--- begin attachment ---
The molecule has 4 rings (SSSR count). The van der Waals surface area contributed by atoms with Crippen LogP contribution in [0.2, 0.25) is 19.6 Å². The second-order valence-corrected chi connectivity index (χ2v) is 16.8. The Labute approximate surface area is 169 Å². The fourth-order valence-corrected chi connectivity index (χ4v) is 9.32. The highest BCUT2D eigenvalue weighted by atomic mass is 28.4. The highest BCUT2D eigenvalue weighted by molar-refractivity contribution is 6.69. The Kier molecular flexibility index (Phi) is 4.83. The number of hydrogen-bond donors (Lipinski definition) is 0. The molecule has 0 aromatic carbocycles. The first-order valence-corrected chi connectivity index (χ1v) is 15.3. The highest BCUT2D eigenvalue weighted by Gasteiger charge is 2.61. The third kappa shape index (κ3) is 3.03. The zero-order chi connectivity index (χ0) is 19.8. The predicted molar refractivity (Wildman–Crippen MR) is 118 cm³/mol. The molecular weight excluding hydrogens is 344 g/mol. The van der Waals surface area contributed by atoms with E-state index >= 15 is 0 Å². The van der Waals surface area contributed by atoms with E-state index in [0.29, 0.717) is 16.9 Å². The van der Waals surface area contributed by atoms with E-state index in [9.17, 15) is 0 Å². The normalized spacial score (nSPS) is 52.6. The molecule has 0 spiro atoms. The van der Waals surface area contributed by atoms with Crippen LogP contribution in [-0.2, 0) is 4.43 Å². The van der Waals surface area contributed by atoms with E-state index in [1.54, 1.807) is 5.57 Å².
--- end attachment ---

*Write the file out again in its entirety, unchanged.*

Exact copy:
The molecule has 4 rings (SSSR count). The van der Waals surface area contributed by atoms with Crippen LogP contribution in [0.2, 0.25) is 19.6 Å². The second-order valence-corrected chi connectivity index (χ2v) is 16.8. The Labute approximate surface area is 169 Å². The fourth-order valence-corrected chi connectivity index (χ4v) is 9.32. The highest BCUT2D eigenvalue weighted by atomic mass is 28.4. The highest BCUT2D eigenvalue weighted by molar-refractivity contribution is 6.69. The Kier molecular flexibility index (Phi) is 4.83. The number of hydrogen-bond donors (Lipinski definition) is 0. The molecule has 0 aromatic carbocycles. The first-order valence-corrected chi connectivity index (χ1v) is 15.3. The highest BCUT2D eigenvalue weighted by Gasteiger charge is 2.61. The third kappa shape index (κ3) is 3.03. The zero-order chi connectivity index (χ0) is 19.8. The predicted molar refractivity (Wildman–Crippen MR) is 118 cm³/mol. The molecular weight excluding hydrogens is 344 g/mol. The van der Waals surface area contributed by atoms with E-state index >= 15 is 0 Å². The van der Waals surface area contributed by atoms with E-state index in [0.29, 0.717) is 16.9 Å². The van der Waals surface area contributed by atoms with E-state index in [9.17, 15) is 0 Å². The normalized spacial score (nSPS) is 52.6. The molecule has 0 spiro atoms. The van der Waals surface area contributed by atoms with Crippen LogP contribution in [-0.2, 0) is 4.43 Å². The van der Waals surface area contributed by atoms with E-state index in [1.54, 1.807) is 5.57 Å².